So aside from the fact that the prohibition of alcohol did not necessarily stop Americans from drinking alcohol, there was an economic benefit to repealing it- tax revenues. Repeal of prohibition did not solve problems of alcoholism, drunk driving, health and family problems, etc. We have gradually instituted legal limits on alcohol and established programs for alcoholics. Drinking while driving leads to many senseless deaths of innocent people. We have legal limits over which people can be arrested if they are caught driving or shooting or beating on their spouses or partners, etc. Making it harder and more strict, in the case of alcohol consumption, has raised our collective consciousness and changed behaviors. People now often use designated drivers when partying or call a cab instead of driving home from a bar or a party. And people are more open in talking about alcoholism as a disease and some even admitting to having been an alcoholic. The culture has changed over time but alcoholism has not been eliminated. That was likely never the goal in the first place.

The medical profession knows that the use of bath salts has led to terrible consequences. Those who abuse them are found in emergency rooms out of control and often need to be subdued so they don't harm those around them. They are found in the streets having overdosed. It has caused an increase in costs to health care and in costs to emotional and physical well being of the users and their families. Emergency room staff are in harm's way when users come in having overdosed and in need of emergency health care. Thus, laws are being passed to ban the drugs. At the least we will make it harder for folks to get their hands on them and hopefully reduce the visits to emergency rooms and the harm to innocent people. Such is the case with other products as well. We can not always stop people from doing harmful things but we shouldn't, as a society and a government, make it easier to do so. That is why laws are passed. If they don't work, other solutions will be found or laws will be altered, amended or reconsidered.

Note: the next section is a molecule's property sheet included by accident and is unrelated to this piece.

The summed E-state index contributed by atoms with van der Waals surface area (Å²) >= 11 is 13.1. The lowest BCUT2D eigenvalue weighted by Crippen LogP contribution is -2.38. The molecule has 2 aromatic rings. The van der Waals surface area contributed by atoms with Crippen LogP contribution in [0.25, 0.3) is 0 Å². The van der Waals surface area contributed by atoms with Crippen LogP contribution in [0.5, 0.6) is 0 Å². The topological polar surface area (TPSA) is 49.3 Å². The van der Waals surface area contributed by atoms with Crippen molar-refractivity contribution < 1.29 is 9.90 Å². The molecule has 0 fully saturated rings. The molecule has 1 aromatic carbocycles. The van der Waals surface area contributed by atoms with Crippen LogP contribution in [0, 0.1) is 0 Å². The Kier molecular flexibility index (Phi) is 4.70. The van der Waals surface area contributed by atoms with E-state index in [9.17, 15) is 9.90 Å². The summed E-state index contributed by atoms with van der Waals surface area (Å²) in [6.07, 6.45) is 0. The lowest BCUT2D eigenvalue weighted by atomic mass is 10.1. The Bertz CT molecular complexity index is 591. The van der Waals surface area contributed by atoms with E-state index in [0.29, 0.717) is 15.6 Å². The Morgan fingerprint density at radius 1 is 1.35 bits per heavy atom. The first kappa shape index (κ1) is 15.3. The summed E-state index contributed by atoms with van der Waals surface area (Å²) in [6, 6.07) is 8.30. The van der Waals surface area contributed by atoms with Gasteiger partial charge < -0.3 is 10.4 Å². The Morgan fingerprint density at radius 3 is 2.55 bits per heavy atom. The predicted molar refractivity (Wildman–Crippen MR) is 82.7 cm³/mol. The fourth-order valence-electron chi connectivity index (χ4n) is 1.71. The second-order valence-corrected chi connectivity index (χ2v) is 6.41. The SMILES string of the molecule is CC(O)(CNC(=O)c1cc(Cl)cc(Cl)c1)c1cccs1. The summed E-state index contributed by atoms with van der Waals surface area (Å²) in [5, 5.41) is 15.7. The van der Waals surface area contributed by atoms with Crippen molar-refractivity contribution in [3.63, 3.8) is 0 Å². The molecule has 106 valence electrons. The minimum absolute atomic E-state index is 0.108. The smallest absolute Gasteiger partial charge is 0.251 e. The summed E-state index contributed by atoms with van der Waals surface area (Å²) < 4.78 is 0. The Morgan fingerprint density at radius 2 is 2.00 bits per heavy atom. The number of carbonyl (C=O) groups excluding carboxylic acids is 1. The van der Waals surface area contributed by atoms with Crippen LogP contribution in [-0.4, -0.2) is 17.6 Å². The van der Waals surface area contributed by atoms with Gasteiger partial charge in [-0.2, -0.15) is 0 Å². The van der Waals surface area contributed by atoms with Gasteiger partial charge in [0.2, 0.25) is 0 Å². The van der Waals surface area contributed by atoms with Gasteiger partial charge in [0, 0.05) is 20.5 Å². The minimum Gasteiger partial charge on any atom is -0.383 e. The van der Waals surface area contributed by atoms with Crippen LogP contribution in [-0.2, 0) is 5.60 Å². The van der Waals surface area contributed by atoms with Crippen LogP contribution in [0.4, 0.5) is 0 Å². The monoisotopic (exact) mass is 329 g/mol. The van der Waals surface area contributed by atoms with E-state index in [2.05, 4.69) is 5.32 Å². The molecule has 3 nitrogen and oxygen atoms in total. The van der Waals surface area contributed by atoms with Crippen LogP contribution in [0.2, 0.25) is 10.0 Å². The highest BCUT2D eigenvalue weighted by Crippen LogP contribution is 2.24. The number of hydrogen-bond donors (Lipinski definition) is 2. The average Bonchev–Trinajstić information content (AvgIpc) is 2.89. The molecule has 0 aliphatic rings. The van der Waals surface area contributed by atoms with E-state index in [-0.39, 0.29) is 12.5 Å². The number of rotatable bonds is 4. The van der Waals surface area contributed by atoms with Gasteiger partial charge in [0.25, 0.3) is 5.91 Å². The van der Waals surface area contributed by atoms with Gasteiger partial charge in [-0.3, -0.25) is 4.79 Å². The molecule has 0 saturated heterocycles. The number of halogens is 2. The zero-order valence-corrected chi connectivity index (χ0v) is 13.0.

As a country, we have come to understand, through advocacy, fact gathering and public policy, that  smoking is a health risk that has not only raised insurance premiums for all of us, but causes life threatening illnesses and harm to innocent people from second hand smoke. State after state have passed laws about where people can and cannot smoke in public. This is a sacrifice by smokers but it has nonetheless become law and is now pretty much accepted. Advertising for cigarrettes has pretty much disappeared and warning labels appear on cigarette packages.

Similar measures happened with seat belts and air bags in cars. It took years of horrible accidents, law suits against car manufacturers, public advocacy and now public policy but we have come to accept that when we get into our cars, most people buckle up. We have regulations on child safety car seats and the ages for each type of seat and when children are safe to sit in a car without a special seat. It has become common practice and is for the good of individuals and society.